The plaintiff, photographer Andrew Paul Leonard, takes highly technical black-and-white photographs of stem cells obtained from doctors, scientists, and researchers using an electron microscope, which he then artistically enhances to appear in color. The two images at issue in this case, depicted below, were created by Leonard in the 1990s – a time when Leonard’s images were unique and highly sought after because there were very few photographers who had the technical skill necessary to produce such work. Leonard made his stem cell images available for license at prices ranging from under $100 to several thousand dollars, including a $1,500 license fee for use of one of the images at issue on the cover of Time magazine.
In what many marijuana advocates and patients are viewing as a positive step forward, Governor Cuomo’s administration has announced its plans to adopt several key changes to New York’s medical marijuana program aimed at increasing the number of eligible participants under the program and the ability for such participants to obtain better treatment options and easier access to medical marijuana.
The announcement follows a census report recently published by the New York State Health Department which contained twelve recommendations for improving the program. Although certain recommendations remain under review, it is expected that all twelve of the Health Department’s recommendations will eventually be adopted by the state, several of which could come into effect as early as October, 2016. Some of these key changes include: (i) authorizing registered nurse practitioners (rather than just registered physicians) to certify New York residents for medical marijuana use; (ii) allowing for the home delivery of medical marijuana to certified patients; (iii) streamlining manufacturing requirements and broadening the capability for registered organizations to advertise their participation in the program; (iv) increasing the number of brands of medical marijuana products available to patients, as well as potentially adding to the types of forms (i.e., smokeable or other edible varieties) available for administering medical marijuana; (v) expanding the list of qualifying medical conditions eligible under the program and conducting a review as to whether chronic intractable pain should be included in the expanded list of eligible conditions; (vi) registering five additional organizations that are licensed to grow and supply medical marijuana; and (vii) making it easier for practitioners to register with the program and creating a public database of registered practitioners to make it easier for patients to find them. Although these changes do not address issues related to the high cost of medical marijuana, which for certain patients can run up to $1,000 a month and is not covered by insurance, one additional recommended change was to expand the existing financial hardship-based waiver for the $50 patient and caregiver application fee for registration. The report also recommended that the state continue to engage in outreach aimed at easing some of the federal restrictions impeding scientific research on marijuana and prohibiting financial transactions and traditional banking relationships in the context of the medical marijuana business.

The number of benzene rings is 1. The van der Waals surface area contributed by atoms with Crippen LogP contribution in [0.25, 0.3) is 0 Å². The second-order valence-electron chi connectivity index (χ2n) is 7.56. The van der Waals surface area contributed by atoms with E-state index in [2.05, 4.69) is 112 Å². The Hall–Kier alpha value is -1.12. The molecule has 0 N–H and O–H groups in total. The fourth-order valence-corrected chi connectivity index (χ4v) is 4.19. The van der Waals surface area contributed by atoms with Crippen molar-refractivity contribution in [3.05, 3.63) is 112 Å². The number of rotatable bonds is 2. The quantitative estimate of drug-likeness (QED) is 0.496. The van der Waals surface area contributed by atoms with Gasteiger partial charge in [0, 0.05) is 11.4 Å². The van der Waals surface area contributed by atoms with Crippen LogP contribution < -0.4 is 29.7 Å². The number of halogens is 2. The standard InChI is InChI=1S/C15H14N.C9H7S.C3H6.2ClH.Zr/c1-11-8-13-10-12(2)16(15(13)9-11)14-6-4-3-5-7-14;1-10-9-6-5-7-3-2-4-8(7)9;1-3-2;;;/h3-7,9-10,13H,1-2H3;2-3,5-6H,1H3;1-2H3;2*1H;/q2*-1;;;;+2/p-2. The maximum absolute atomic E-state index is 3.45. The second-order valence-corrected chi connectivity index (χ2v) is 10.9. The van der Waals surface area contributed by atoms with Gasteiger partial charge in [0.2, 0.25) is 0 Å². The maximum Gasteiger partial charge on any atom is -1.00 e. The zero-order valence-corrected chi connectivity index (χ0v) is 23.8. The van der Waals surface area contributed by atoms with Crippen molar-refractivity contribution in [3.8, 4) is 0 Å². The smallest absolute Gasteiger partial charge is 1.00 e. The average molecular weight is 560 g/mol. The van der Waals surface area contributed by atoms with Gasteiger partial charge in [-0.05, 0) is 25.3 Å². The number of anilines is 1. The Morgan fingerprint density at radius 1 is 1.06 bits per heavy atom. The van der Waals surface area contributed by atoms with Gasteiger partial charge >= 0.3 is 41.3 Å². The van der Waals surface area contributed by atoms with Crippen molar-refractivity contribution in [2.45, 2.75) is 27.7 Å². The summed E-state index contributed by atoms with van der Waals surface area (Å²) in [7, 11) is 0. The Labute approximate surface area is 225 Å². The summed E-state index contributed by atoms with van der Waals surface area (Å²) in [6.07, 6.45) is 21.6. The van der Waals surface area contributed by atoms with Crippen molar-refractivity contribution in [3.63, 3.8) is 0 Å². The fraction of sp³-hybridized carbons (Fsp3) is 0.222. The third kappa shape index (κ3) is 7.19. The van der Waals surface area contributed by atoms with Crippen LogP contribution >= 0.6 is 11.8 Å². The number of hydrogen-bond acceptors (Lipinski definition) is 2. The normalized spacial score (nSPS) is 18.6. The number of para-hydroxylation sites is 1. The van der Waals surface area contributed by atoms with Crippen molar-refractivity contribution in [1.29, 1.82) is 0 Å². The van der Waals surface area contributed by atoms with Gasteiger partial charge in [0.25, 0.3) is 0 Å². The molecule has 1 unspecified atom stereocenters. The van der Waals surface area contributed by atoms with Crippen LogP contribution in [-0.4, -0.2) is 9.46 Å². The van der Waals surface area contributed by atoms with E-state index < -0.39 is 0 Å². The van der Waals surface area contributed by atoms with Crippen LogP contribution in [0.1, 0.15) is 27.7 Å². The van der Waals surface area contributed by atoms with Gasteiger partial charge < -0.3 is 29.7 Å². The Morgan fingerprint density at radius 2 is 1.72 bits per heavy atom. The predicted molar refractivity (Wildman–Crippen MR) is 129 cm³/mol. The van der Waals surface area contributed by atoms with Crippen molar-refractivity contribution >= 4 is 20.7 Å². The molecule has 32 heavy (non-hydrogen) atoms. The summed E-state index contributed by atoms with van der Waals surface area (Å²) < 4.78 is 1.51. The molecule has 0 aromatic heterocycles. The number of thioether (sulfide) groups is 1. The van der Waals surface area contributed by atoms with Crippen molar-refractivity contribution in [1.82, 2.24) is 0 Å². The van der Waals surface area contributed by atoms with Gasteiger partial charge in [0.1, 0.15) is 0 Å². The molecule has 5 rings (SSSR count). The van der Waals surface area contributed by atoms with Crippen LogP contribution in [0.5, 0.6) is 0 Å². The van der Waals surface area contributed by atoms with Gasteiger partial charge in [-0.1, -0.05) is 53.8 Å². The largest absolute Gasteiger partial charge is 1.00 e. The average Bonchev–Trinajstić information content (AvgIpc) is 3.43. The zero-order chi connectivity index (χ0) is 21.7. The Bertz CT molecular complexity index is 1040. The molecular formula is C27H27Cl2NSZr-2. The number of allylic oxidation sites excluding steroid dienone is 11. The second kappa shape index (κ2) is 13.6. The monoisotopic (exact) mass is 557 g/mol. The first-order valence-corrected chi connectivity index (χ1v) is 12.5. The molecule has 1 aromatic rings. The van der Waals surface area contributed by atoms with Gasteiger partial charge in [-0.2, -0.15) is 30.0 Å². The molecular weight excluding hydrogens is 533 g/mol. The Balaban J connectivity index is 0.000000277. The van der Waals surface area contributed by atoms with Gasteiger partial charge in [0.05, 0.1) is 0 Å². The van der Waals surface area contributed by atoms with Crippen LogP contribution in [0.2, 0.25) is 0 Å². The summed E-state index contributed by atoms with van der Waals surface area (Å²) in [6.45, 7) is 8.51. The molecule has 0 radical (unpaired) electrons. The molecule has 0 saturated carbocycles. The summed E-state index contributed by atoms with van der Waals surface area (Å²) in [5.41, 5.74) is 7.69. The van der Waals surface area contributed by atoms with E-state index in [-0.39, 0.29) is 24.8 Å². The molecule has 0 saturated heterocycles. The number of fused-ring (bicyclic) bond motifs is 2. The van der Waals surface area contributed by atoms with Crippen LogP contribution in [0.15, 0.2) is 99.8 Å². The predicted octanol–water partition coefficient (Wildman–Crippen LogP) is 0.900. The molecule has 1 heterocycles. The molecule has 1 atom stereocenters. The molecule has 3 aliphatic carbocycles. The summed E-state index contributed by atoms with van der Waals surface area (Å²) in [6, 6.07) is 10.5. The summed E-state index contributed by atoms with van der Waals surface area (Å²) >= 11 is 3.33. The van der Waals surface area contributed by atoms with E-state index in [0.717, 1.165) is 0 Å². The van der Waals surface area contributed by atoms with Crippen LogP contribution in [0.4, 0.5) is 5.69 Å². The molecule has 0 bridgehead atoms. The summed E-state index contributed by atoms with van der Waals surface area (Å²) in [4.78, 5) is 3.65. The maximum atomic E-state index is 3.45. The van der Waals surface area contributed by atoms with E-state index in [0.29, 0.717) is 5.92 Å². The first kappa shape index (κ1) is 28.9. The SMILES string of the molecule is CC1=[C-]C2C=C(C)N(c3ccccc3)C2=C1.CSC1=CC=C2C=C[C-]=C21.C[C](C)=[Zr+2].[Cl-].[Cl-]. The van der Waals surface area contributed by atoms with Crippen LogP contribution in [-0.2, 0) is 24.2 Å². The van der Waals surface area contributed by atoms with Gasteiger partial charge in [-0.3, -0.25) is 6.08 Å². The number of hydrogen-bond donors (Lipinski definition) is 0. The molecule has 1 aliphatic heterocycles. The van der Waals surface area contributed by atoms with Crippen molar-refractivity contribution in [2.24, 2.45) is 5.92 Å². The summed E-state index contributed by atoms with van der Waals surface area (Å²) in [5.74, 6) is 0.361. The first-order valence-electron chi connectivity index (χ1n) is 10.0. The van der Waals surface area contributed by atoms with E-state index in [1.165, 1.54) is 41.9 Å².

On August 4, 2016, the Department of Justice (“DOJ”) released a statement concluding that the 1941 antitrust consent decrees governing music performance rights organizations (“PROs”) would remain in effect, rejecting the requested changes from the American Society of Composers, Authors and Publishers (“ASCAP”) and Broadcast Music, Inc. (“BMI”).
A recent Second Circuit opinion has revived songwriter Jack Urbont’s copyright infringement claim against Sony Music Entertainment, Razor Sharp Records, and rapper Dennis Coles (popularly known as Ghostface Killah). Urbont had brought suit in 2011 against Coles, along with Sony and Razor Sharp, alleging that Coles had improperly sampled Urbont’s “Iron Man Theme” (“Theme”) on Coles’ album, Supreme Clientele. Urbont had written the Iron Man Theme for the 1960s television program “Marvel Super Heroes.” Sony argued—and the district court agreed—that Urbont had written the Theme as a work for hire; accordingly, the district court determined that it was Marvel, and not Urbont, who owned copyright rights in the Theme.
In Stevens v. CoreLogic, Inc., the U.S. District Court for the Southern District of California examined § 1202 of the Copyright Act, a part of the Digital Millennium Copyright Act protecting the integrity of copyright management information (“CMI”), and held that unintentional removal of metadata embedded in a photograph does not violate the statute.